Often described as the land of festivals, Nagaland is home to 16 officially recognised tribes and sub-tribes, each with distinctive costumes, headgear and jewellery. Each tribe also has their own agrarian calendar of festivals. It is said that no matter which month you visit, there will always be a reason to celebrate.
But the mother of all festivals is the 10-day Hornbill Festival held in December. Here, members of all the Naga tribes congregate to put up cultural performances, indigenous games, a crafts bazaar, musical events and more.
For history buffs, there is also a World War II Museum that houses relics from the 1944 Battle of Kohima, which put Nagaland on the global map for the first time. An inner line permit is required to visit this state and an accompanying guide is recommended.
The craft culture of Nagaland is one of the best known in the northeastern region. The region harbours a fine weaving tradition. It is an inherited art form with traditional meanings attached to both the practice and the intricate motifs, patterns and colours – their combinations depict the status of the person wearing it as well as the identity of a tribe.
The International Loinloom Festival takes place in December in the craft village of Diezephe in Dimapur district. It is a two-day global event that was started to platform indigenous weaving tradition and protecting them with intellectual property rights laws. The other craft forms proliferating in the state are cane and bamboo, pottery, wood-carving and metal works.
Music is another important aspect of Naga culture and identity. Traditional folks songs revolve around the themes of romance, courage, bravery and wars. The Hereileu song is a war song that narrates the achievements from the battlefields. The people play instruments like the ‘theku’, ‘petu’, trumpets and many other string instruments. Naga youngsters are music enthusiasts and are quite active in the contemporary independent music scene. The Tetsuo Sisters, for instance, is a well-known brand comprising of four sisters who are bridging the gap between folk and contemporary music.
Naga cuisine is gaining popularity in the country and we can arrange meals in private homes along with visits to the local markets which can be quite an eye opener. Not for the fainthearted!
It is the gateway to Nagaland, if you drive from Assam or fly into the state’s only airport located here. Around the 10th century, Dimapur was the capital of the Dimasa Kachari kingdom. Even today, one can see old relics – large dome-shaped pillars carved in stone. Legend has it that a king who was fond of a game similar to chess had built these to play.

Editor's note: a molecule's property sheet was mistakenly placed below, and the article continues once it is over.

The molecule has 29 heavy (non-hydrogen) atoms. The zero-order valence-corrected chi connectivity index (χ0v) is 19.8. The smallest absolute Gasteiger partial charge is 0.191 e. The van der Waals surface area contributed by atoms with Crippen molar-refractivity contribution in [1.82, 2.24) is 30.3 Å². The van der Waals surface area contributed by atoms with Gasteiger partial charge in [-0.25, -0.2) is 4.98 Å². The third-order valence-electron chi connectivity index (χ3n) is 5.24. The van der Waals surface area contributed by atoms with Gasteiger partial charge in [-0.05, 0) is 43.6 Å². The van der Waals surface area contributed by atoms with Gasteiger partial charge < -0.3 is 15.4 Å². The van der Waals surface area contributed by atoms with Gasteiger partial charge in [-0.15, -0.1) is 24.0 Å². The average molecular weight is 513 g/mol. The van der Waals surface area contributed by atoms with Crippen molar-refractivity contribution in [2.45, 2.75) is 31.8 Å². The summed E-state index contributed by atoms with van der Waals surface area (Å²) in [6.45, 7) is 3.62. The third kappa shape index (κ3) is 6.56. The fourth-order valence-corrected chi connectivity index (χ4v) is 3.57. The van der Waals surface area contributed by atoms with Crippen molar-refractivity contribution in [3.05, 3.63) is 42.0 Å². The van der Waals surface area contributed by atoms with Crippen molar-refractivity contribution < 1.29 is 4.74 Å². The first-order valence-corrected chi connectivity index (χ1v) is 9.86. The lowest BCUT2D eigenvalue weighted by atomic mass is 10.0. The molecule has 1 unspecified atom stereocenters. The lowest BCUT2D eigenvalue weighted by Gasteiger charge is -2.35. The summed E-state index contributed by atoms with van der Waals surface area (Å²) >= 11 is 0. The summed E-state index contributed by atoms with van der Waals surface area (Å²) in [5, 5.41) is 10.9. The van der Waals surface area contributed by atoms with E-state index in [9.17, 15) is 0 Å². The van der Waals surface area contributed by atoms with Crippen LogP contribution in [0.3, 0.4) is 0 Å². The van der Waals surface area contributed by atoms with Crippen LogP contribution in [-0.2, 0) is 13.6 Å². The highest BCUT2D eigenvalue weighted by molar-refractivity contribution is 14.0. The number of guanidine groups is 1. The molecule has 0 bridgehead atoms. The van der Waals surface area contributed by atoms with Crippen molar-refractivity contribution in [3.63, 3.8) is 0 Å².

Gracious hosts, talented designers, weavers and musicians make the visit special. The Wednesday market provides a lot of exotic “food” for thought.
In a society where people have grown up hunting, the boast – “We don’t hunt, we don’t cut trees here,” is admirable. Nagaland’s green village is a Rs 3 crore project sponsored by the Ministry of Tourism, both at the state and central level. Since its inauguration on 25th October 2005, it has become a model village. However, this historical village first shot to fame after the local Angami tribe resisted the invading British army during the 1800s. Well-preserved morungs (youth dormitories) and monoliths make this village a must-see.
The land of the Angami tribe – Kohima – played a vital role during World War II. The Battle of Kohima (1944), fought at the same time as the Battle of Imphal, was a turning point for the Allied forces compelling the Japanese to retreat. The epitaph on the memorial of the 2nd British Division in the cemetery there is now known as the Kohima poem. “When you go home, tell them of us and say – For your tomorrow we gave our today.”
The week-long Hornbill Festival is held at Kisama Heritage Village which is about 12kms from Kohima. All the tribes of Nagaland take part in this festival with the aim to revive and protect its rich culture and display its traditions.
The Dzukou Valley with its breathtaking scenery and lush carpets of flowers is an ideal destination for trekking. The flowers begin to bloom in the monsoons and are at their peak in the first two weeks of July. Accessible from Manipur or Khonoma village in Nagaland.
The village of Mon, bordered by Assam in the north and Myanmar on the east, is the land of the powerful Konyak Nagas who are ‘famed’ for headhunting. It is difficult to miss the ethereal quality of this place with its undulating hills and valleys and sparkling streams, creating a breathtaking landscape altogether.
The Konyak Nagas, with their signature tattooed faces and blackened teeth, are known for their hunting prowess. The villages are scattered; one interesting case is that of Longwa, the trans-boundary village, that falls on the Indo-Myanmar border. Its residents possess dual citizenship for both the countries. The village chief, referred to as Angh, continues to be the most powerful man of the village.